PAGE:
What genome of ancient Ethiopian skeleton tell us about reverse migration
DNA extracted from the skeleton of a man who lived in Ethiopia 4,500 years ago reveals how early humans mingled and migrated between continents.
An ancient skeleton of an Ethiopian man has given researchers clues about human migration back into Africa some 3,500 years ago.
DNA retrieved from the 4,500-year-old skeleton suggests a large migration of people from the ancient Middle East into the Horn of Africa, researchers say in a new study, published in Science.
The skeleton unearthed from the Mota Cave in the Ethiopian Highlands has allowed researchers a rare glimpse into ancient African DNA. In recent years researchers have been able to isolate pieces of the genomes of European Neanderthals in modern humans and study the genes of prehistoric herders from Asia and Paleoindians from the Americas, but Africa's humid climate left little ancient DNA for scientists to find. “Africa was left out of the party,” says anthropological geneticist Jason Hodgson of Imperial College London.
Africa is considered to be the cradle of humanity and the staging ground for humans migrations around the world. But, the researchers say, these remains show that DNA from humans on a reverse-migration back to Africa reached deep into the continent, spreading even to groups considered isolated, such as the Khoisan of South Africa and the pygmies of the Congo.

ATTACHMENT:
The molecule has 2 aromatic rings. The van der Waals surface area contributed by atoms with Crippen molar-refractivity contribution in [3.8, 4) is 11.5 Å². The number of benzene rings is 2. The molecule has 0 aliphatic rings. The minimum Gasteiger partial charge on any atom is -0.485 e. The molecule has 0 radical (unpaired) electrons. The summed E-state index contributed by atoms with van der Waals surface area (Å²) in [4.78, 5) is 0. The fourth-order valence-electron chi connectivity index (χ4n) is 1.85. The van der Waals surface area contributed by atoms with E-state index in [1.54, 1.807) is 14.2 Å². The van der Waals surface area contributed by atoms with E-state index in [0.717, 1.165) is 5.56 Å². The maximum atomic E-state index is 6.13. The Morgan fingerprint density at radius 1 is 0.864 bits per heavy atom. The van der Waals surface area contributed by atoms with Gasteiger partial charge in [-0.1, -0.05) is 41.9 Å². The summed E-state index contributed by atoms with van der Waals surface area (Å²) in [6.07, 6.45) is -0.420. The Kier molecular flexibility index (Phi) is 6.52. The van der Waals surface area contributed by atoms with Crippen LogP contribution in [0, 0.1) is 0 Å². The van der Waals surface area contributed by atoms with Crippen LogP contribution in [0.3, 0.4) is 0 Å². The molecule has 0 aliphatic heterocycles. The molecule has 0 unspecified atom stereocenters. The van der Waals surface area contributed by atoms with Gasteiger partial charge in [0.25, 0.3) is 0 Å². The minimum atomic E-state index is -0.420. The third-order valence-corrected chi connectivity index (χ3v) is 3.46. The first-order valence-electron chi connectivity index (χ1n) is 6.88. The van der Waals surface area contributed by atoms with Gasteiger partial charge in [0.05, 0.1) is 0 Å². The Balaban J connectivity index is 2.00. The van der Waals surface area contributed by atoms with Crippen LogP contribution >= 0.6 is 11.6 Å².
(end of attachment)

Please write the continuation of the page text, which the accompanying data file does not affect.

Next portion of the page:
“Roughly speaking, the wave of West Eurasian migration back into the Horn of Africa could have been as much as 30 per cent of the population that already lived there – and that, to me, is mind-blowing,” Dr. Andrea Manica, senior author of the study from the University of Cambridge’s Department of Zoology told the Telegraph.
“The question is: what got them moving all of a sudden?”
In the study, the researchers compared this ancient genome with modern samples. They found that up to one quarter of African DNA has come from interbreeding with Western Eurasians. While those in the far west and south of the continent still have at least five percent of them traceable to the Eurasian migrants.
"The claim that all sub-Saharan Africans today have a substantial amount of ancestry due to back-to-Africa migrations is quite interesting, and while I won't be 100% convinced until I look at the data myself, I think the analyses seem careful and thoughtful,” Prof David Reich, from Harvard Medical School told the BBC.
"While previous studies have documented substantial West Eurasian ancestry in some sub-Saharan African populations, including Nigerians and Khoisan from southern Africa, if the findings of this paper are right, they are important because they extend these claims to populations that were previously thought to have little or no West Eurasian ancestry, for example Mbuti hunter gatherers from central/east Africa," he added.